The stage is seen inside Air Force One Pavilion before the start of the Ronald Reagan Centennial GOP Presidential Primary Candidates Debate at the Ronald Reagan Presidential Library on Sept. 7, 2011 in Simi Valley, Calif.
David McNew/Getty

A new GOP top tier takes shape?

Over the last few months, the early polling in the Republican presidential race has been relatively consistent. Jeb Bush and Scott Walker have made the top tier of the GOP field, with Mike Huckabee – and in some polls, right-wing neurosurgeon Ben Carson – not far behind. The rest of the crowded field has generally struggled to reach double digit support among likely Republican primary voters.
But just over the last 24 hours, the political world has received a timely reminder about the volatility of the early standings. Consider, for example, the new national survey from Public Policy Polling, which suggests the Republicans’ top tier has a new member.
1. Scott Walker 20%
2. Jeb Bush 17%
3. Ted Cruz 16%

Note, Cruz saw his support more than triple since the previous PPP survey in late February. (In this poll, Carson and Rand Paul were at 10% each, creating a second tier, and no one else reached double digits.)
There’s also this new Washington Post/ABC News poll of Republican voters:
1. Jeb Bush 20%
2. Ted Cruz 13%
3. Scott Walker 12%
No other GOP candidate in the poll reached double digits. After the top tier, Rand Paul was fourth with 9%, followed by Huckabee at 8%, and Ben Carson and Marco Rubio tied for the sixth place with 7% each.
So, is it time to welcome Ted Cruz to the top tier of the Republican presidential race and start treating him accordingly? Not exactly.
It seems entirely plausible that the far-right Texan will enjoy a competitive base of support. Cruz, perhaps more than any GOP senators, personifies the id of the Republican Party in the Obama era – no compromises, no concessions, no breaks from party orthodoxy – and it stands to reason that will draw the support of a significant chunk of the GOP base.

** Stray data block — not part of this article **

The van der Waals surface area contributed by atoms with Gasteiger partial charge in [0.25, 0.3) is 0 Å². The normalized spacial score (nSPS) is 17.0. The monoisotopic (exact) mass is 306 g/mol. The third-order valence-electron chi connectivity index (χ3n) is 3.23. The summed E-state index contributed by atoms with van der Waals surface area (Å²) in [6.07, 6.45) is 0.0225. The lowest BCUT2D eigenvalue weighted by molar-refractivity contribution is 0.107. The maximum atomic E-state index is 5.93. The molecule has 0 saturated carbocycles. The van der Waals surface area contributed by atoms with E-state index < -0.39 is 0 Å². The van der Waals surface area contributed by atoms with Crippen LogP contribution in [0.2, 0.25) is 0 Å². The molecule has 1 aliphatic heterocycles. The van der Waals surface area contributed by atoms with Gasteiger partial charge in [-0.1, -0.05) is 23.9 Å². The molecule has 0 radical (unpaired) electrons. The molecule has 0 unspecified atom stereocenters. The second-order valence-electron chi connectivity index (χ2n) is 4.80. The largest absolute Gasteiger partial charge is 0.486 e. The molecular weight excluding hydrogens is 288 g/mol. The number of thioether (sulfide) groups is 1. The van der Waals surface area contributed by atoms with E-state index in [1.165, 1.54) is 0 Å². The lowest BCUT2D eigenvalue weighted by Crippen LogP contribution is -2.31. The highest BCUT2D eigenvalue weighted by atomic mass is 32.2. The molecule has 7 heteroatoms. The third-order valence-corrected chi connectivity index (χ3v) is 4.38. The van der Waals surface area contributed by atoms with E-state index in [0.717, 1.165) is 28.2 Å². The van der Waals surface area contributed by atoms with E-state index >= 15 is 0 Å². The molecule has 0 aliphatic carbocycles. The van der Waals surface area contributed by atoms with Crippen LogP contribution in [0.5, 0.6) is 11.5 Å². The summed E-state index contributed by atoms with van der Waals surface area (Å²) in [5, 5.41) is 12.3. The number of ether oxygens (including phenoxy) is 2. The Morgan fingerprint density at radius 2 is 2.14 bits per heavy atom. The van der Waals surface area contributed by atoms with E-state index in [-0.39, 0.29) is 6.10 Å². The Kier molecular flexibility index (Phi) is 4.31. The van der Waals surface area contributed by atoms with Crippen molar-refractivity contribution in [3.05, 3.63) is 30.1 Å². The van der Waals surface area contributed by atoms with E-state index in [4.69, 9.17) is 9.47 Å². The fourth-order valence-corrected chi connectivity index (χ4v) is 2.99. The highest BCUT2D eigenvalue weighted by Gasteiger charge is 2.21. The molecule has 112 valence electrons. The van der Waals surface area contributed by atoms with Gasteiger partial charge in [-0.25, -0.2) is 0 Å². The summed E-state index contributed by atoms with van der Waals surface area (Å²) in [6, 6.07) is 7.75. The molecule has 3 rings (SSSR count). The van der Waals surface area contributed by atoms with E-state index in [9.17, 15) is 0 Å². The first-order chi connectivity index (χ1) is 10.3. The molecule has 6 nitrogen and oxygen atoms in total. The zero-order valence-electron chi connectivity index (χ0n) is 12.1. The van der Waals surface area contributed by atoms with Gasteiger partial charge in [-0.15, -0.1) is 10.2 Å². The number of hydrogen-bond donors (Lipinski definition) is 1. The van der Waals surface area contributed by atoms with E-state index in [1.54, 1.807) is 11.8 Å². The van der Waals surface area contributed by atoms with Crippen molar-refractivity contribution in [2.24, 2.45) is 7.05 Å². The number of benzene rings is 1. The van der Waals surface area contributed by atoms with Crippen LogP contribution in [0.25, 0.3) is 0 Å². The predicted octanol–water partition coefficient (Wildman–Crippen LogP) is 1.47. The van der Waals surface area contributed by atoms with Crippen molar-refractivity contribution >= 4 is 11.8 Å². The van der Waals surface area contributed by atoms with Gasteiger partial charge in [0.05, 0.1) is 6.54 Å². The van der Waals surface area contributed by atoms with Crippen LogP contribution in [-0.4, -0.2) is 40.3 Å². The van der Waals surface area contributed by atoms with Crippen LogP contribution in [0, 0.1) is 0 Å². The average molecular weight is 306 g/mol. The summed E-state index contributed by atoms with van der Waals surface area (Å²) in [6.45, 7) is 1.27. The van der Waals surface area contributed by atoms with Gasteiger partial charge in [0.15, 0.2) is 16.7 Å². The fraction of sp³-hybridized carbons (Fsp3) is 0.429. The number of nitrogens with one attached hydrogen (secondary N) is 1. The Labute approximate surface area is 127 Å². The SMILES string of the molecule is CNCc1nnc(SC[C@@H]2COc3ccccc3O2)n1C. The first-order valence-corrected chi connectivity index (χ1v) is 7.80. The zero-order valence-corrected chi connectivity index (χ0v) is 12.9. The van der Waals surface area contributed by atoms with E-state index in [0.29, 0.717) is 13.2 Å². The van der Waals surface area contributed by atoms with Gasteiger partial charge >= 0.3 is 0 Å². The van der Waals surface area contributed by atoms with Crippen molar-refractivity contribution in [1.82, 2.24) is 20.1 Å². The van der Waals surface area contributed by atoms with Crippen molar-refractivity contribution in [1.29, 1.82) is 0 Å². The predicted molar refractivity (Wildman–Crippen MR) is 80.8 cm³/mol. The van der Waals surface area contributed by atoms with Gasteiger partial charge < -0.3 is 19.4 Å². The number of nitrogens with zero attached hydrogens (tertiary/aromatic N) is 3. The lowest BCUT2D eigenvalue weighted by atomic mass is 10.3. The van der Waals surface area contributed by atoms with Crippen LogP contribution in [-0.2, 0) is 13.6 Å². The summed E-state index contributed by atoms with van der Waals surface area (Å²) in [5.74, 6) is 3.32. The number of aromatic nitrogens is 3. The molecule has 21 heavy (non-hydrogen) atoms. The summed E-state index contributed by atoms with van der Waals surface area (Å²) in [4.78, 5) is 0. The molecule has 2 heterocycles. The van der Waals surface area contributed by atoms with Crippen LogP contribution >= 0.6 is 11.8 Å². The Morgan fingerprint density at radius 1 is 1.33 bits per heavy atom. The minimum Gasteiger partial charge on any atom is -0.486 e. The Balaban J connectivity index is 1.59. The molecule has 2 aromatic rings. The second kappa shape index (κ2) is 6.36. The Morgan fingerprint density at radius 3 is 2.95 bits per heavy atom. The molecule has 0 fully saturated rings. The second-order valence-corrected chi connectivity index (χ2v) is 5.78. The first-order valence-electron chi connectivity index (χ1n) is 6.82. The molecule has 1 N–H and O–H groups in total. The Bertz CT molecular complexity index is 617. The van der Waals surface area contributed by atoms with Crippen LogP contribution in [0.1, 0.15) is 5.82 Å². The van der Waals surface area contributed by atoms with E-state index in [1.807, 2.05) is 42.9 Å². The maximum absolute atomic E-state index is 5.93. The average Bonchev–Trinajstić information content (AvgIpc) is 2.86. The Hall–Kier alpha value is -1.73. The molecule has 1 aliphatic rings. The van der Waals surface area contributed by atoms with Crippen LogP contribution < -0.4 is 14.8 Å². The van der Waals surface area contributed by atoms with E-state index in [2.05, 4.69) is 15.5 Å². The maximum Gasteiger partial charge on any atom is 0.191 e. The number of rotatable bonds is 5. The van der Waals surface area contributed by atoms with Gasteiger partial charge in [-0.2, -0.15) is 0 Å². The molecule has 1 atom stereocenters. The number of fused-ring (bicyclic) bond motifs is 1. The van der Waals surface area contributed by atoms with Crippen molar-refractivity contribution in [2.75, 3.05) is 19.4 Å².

But Cruz was also the first candidate to formally launch a presidential campaign – to date, he’s still the only candidate to formally launch a presidential campaign – which means the Texas Republican has benefited from extensive attention and media coverage.
If Cruz didn’t see his support jump, that would have been far more alarming.
But looking ahead, each of the many likely candidates will enjoy some similar time in the sun, and many will also get a boost in the polls. “Post-announcement bounces” will probably be pretty common over the next several weeks.
The question, which we can’t yet answer with confidence, is who’ll be able to maintain and build on this initial support.
Is Ted Cruz a top-tier Republican contender? For now, sure. I imagine the senator and his team will even be able to exploit these new poll numbers for campaign fundraising and some grassroots activism. But what matters is not where a candidate stands six days after launching a campaign, but rather, six months.
It’s a reminder that there will be some fluidity to the standings for quite a while, so the data should be taken with a grain of salt.

Jeb Bush, Scott Walker and Ted Cruz

A new GOP top tier takes shape?